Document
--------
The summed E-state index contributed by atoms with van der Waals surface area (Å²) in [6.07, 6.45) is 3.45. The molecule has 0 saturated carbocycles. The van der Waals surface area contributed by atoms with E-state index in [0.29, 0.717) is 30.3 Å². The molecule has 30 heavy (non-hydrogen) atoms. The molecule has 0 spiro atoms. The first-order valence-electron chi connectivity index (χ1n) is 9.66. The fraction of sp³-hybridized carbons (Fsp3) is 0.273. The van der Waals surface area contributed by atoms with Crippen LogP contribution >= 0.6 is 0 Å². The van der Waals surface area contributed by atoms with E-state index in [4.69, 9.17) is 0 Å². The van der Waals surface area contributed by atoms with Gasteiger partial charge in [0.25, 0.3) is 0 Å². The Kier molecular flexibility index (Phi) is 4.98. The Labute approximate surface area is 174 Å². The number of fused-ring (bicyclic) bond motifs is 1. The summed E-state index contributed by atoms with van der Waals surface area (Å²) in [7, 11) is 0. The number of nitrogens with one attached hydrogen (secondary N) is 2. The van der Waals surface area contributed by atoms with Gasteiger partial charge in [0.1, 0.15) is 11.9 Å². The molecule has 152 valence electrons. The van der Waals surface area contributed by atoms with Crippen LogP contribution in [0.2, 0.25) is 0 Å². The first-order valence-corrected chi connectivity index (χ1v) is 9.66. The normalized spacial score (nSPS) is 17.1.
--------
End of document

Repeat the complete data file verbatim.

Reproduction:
The summed E-state index contributed by atoms with van der Waals surface area (Å²) in [6.07, 6.45) is 3.45. The molecule has 0 saturated carbocycles. The van der Waals surface area contributed by atoms with E-state index in [0.29, 0.717) is 30.3 Å². The molecule has 30 heavy (non-hydrogen) atoms. The molecule has 0 spiro atoms. The first-order valence-electron chi connectivity index (χ1n) is 9.66. The fraction of sp³-hybridized carbons (Fsp3) is 0.273. The van der Waals surface area contributed by atoms with Crippen LogP contribution >= 0.6 is 0 Å². The van der Waals surface area contributed by atoms with E-state index in [4.69, 9.17) is 0 Å². The van der Waals surface area contributed by atoms with Gasteiger partial charge in [0.25, 0.3) is 0 Å². The Kier molecular flexibility index (Phi) is 4.98. The Labute approximate surface area is 174 Å². The number of fused-ring (bicyclic) bond motifs is 1. The summed E-state index contributed by atoms with van der Waals surface area (Å²) in [7, 11) is 0. The number of nitrogens with one attached hydrogen (secondary N) is 2. The van der Waals surface area contributed by atoms with Gasteiger partial charge in [0.1, 0.15) is 11.9 Å². The molecule has 152 valence electrons. The van der Waals surface area contributed by atoms with Crippen LogP contribution in [0.2, 0.25) is 0 Å². The first-order valence-corrected chi connectivity index (χ1v) is 9.66. The normalized spacial score (nSPS) is 17.1.